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Genetic diversity and differentiation processes in the ploidy series of Olea europaea L.: a multiscale approach from subspecies to insular populations

Garcia-Verdugo, C., Fay, M.F., Granado-Yela, C., Casas, R. Rubio de, Balaguer, L., Besnard, G., Vargas, P.
Molecular ecology 2009 v.18 no.3 pp. 454-467
Olea europaea, amplified fragment length polymorphism, diploidy, evolution, founder effect, genetic variation, hexaploidy, islands, microsatellite repeats, models, simple sequence length polymorphism, tetraploidy, volcanic activity, Canary Islands, Morocco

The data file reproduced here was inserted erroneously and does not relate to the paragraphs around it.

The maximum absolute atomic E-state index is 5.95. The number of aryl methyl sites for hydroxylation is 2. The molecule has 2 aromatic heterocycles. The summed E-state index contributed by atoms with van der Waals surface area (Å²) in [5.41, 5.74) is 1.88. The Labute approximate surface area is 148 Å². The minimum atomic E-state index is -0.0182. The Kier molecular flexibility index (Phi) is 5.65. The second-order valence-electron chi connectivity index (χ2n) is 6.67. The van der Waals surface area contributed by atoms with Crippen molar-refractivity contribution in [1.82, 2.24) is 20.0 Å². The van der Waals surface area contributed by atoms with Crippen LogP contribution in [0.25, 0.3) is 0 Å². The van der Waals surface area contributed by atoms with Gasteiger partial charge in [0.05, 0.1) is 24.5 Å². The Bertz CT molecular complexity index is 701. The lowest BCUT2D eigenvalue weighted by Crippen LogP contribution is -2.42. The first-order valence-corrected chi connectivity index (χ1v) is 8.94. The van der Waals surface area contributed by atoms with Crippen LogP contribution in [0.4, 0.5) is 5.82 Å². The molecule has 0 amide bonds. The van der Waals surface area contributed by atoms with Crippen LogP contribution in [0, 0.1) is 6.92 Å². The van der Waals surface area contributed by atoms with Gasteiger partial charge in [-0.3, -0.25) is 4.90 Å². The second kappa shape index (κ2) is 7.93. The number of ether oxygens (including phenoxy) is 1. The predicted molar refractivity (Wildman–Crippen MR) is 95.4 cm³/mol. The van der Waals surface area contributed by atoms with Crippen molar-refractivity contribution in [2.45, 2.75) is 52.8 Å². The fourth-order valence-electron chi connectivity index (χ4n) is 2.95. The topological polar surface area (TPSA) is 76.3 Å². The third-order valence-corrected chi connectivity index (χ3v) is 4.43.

Geographical isolation and polyploidization are central concepts in plant evolution. The hierarchical organization of archipelagos in this study provides a framework for testing the evolutionary consequences for polyploid taxa and populations occurring in isolation. Using amplified fragment length polymorphism and simple sequence repeat markers, we determined the genetic diversity and differentiation patterns at three levels of geographical isolation in Olea europaea: mainland-archipelagos, islands within an archipelago, and populations within an island. At the subspecies scale, the hexaploid ssp. maroccana (southwest Morocco) exhibited higher genetic diversity than the insular counterparts. In contrast, the tetraploid ssp. cerasiformis (Madeira) displayed values similar to those obtained for the diploid ssp. guanchica (Canary Islands). Geographical isolation was associated with a high genetic differentiation at this scale. In the Canarian archipelago, the stepping-stone model of differentiation suggested in a previous study was partially supported. Within the western lineage, an east-to-west differentiation pattern was confirmed. Conversely, the easternmost populations were more related to the mainland ssp. europaea than to the western guanchica lineage. Genetic diversity across the Canarian archipelago was significantly correlated with the date of the last volcanic activity in the area/island where each population occurs. At the island scale, this pattern was not confirmed in older islands (Tenerife and Madeira), where populations were genetically homogeneous. In contrast, founder effects resulted in low genetic diversity and marked genetic differentiation among populations of the youngest island, La Palma.